© Antonio Busiello/WWF Guatemala/Mesoamerica
Scientific Names:
Scleractinia (stony corals), Acroporidae (staghorn corals), Poritidae, Faviidae
Warm, shallow, clear, tropical waters
IUCN Endangered Status


Coral reefs are considered one of the most diverse and valuable types of ecosystems on the planet.  The Mesoamerican Reef (MAR) stretches over 1000 km from Isla Contoy at the tip of the Yucatán Peninsula down to Belize, Guatemala and the Bay Islands of Honduras and is home to 65 hard coral species.  Coral reefs help protect coastlines from the damaging effects of waves and tropical storms, and they provide both shelter and habitat for a host of marine animals and organisms.  Coral reefs attract thousands of divers every year who snorkel and scuba dive to appreciate the vast beautify and diversity of the MAR system.


In addition to minimizing land-based threats, WWF is working directly in the marine environment to protect coral reefs and make them more resilient to the effects of climate change. WWF is helping to create and strengthen marine protected areas (MPAs); restoring and building resilience into the reef using coral nurseries; and, in partnership with other organizations such as EcoMAR, training local fishers and tourists how to monitor coral reef health as they dive for work and for fun.


©: WWF

Unsustainable fishing practices

The MAR provides food and income to hundreds of thousands of fishers every day.  Yet many near-shore fisheries lack effective management or regulations, so fishers compete to catch as much as they can, with little thoughts of tomorrow.  In order to feed their families, they must often turn to destructive or unsustainable fishing practices that have the potential to disrupt or destroy entire coral reef communities.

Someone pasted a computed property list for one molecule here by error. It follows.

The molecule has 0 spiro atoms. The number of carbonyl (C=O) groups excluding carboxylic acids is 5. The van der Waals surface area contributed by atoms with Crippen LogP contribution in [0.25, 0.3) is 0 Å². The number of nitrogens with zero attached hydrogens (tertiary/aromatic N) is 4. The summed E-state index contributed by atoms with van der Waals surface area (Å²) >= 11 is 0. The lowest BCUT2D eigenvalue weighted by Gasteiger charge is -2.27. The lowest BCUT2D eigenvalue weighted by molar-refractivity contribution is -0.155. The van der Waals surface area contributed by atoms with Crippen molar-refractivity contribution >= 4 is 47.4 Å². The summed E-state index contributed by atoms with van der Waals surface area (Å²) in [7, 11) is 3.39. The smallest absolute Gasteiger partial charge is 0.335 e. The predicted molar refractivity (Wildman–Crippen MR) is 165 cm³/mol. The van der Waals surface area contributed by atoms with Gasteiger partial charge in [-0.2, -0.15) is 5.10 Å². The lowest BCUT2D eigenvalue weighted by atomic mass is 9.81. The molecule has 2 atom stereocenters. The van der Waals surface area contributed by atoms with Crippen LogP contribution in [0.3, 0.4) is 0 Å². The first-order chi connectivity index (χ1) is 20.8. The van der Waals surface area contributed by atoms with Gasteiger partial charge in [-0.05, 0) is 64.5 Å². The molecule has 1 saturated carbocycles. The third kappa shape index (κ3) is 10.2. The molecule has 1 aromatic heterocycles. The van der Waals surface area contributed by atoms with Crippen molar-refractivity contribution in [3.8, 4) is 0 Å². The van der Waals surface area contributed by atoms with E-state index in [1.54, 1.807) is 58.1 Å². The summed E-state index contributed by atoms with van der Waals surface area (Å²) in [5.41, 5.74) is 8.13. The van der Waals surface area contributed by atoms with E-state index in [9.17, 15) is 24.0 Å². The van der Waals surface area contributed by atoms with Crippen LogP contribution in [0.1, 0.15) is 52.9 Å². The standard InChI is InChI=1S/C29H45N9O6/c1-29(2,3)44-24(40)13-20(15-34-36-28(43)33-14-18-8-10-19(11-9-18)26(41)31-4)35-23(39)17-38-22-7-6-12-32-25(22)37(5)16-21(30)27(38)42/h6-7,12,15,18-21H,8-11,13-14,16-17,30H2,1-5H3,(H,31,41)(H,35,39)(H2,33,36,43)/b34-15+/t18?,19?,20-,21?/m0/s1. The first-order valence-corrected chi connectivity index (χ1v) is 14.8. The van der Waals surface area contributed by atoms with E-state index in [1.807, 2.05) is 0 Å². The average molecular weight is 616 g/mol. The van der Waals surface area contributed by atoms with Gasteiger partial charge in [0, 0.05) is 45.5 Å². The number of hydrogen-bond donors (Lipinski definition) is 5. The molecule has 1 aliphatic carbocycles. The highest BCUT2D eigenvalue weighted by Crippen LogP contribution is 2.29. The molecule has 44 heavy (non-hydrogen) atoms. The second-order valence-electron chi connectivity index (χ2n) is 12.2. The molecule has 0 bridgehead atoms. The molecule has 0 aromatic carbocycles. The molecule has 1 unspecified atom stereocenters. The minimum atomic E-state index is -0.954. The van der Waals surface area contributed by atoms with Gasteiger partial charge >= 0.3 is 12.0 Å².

©: WWF

Agricultural and urban runoff

Runoff with excess nutrients from agricultural fertilizers can increase algal growth on reefs, crowding out corals and hurting the ecosystem. Runoff can also contaminate reef ecosystems with pollutants such as petroleum products, pesticides and liquid and solid household wastes.  

©: WWF


Deforestation and coastal developments increase the amount of sediment that is carried by rivers and tributaries into the MAR. These sediments settle on the corals, suffocating them and diminishing their ability to feed and reproduce.  

©: WWF


Tourism is a key economic driver in the Mesoamerican reef. Thousands of visitors snorkel and dive to appreciate the MAR’s pristine reef system. However, coastal development for tourism increases waste and contamination overstressing sanitation systems. This threatens the very ecosystems that the visitors come to see and the livelihoods of millions of people who work in the tourism industry.   

©: WWF

Climate change

Rising ocean temperatures and acidification of the ocean caused by higher concentrations of carbon dioxide in the atmosphere are leading to wide-scale coral “bleaching” and disrupting the entire reef ecosystem. In 1998, a coral bleaching episode destroyed 80% of live corals on some reefs in Belize. Some scientists fear coral reefs will disappear entirely by 2015.  



• Practice responsible diving and snorkeling.

• Sign up to volunteer or adopt a reef and commit to monitoring it (

• Do not purchase souvenirs and jewelry made of coral.

• Support eco-friendly resorts in coastal zones.